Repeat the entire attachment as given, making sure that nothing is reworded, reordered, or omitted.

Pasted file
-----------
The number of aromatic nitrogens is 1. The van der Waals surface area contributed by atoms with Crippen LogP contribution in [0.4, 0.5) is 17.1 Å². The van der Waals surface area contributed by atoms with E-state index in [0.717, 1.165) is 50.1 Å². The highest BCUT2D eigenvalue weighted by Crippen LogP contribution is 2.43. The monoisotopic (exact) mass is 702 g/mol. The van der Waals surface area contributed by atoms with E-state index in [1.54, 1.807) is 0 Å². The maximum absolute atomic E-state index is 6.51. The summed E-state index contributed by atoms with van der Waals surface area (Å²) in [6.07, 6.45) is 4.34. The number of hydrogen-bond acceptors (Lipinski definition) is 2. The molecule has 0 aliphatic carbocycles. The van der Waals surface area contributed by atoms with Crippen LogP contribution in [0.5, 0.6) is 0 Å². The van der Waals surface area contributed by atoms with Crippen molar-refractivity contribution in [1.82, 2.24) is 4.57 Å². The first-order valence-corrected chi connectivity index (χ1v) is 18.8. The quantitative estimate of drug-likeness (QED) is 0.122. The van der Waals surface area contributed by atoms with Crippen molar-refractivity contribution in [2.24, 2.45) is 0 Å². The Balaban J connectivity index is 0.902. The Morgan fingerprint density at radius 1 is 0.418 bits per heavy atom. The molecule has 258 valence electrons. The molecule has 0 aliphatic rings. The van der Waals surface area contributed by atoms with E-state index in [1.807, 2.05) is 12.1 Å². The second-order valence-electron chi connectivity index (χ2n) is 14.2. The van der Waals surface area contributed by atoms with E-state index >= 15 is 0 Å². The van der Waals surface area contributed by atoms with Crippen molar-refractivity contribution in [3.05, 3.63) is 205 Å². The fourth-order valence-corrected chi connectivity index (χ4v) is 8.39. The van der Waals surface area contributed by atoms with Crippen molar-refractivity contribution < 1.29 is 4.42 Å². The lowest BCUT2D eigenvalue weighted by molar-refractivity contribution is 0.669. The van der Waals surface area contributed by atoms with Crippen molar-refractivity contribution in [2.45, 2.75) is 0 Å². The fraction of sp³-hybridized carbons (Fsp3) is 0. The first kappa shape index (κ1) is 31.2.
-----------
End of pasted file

The number of aromatic nitrogens is 1. The van der Waals surface area contributed by atoms with Crippen LogP contribution in [0.4, 0.5) is 17.1 Å². The van der Waals surface area contributed by atoms with E-state index in [0.717, 1.165) is 50.1 Å². The highest BCUT2D eigenvalue weighted by Crippen LogP contribution is 2.43. The monoisotopic (exact) mass is 702 g/mol. The van der Waals surface area contributed by atoms with E-state index in [1.54, 1.807) is 0 Å². The maximum absolute atomic E-state index is 6.51. The summed E-state index contributed by atoms with van der Waals surface area (Å²) in [6.07, 6.45) is 4.34. The number of hydrogen-bond acceptors (Lipinski definition) is 2. The molecule has 0 aliphatic carbocycles. The van der Waals surface area contributed by atoms with Crippen LogP contribution in [0.5, 0.6) is 0 Å². The van der Waals surface area contributed by atoms with Crippen molar-refractivity contribution in [1.82, 2.24) is 4.57 Å². The first-order valence-corrected chi connectivity index (χ1v) is 18.8. The quantitative estimate of drug-likeness (QED) is 0.122. The van der Waals surface area contributed by atoms with Crippen molar-refractivity contribution in [2.24, 2.45) is 0 Å². The Balaban J connectivity index is 0.902. The Morgan fingerprint density at radius 1 is 0.418 bits per heavy atom. The molecule has 258 valence electrons. The molecule has 0 aliphatic rings. The van der Waals surface area contributed by atoms with E-state index in [1.807, 2.05) is 12.1 Å². The second-order valence-electron chi connectivity index (χ2n) is 14.2. The van der Waals surface area contributed by atoms with E-state index >= 15 is 0 Å². The van der Waals surface area contributed by atoms with Crippen molar-refractivity contribution in [3.05, 3.63) is 205 Å². The fourth-order valence-corrected chi connectivity index (χ4v) is 8.39. The van der Waals surface area contributed by atoms with Crippen molar-refractivity contribution < 1.29 is 4.42 Å². The lowest BCUT2D eigenvalue weighted by molar-refractivity contribution is 0.669. The van der Waals surface area contributed by atoms with Crippen molar-refractivity contribution in [2.45, 2.75) is 0 Å². The fraction of sp³-hybridized carbons (Fsp3) is 0. The first kappa shape index (κ1) is 31.2.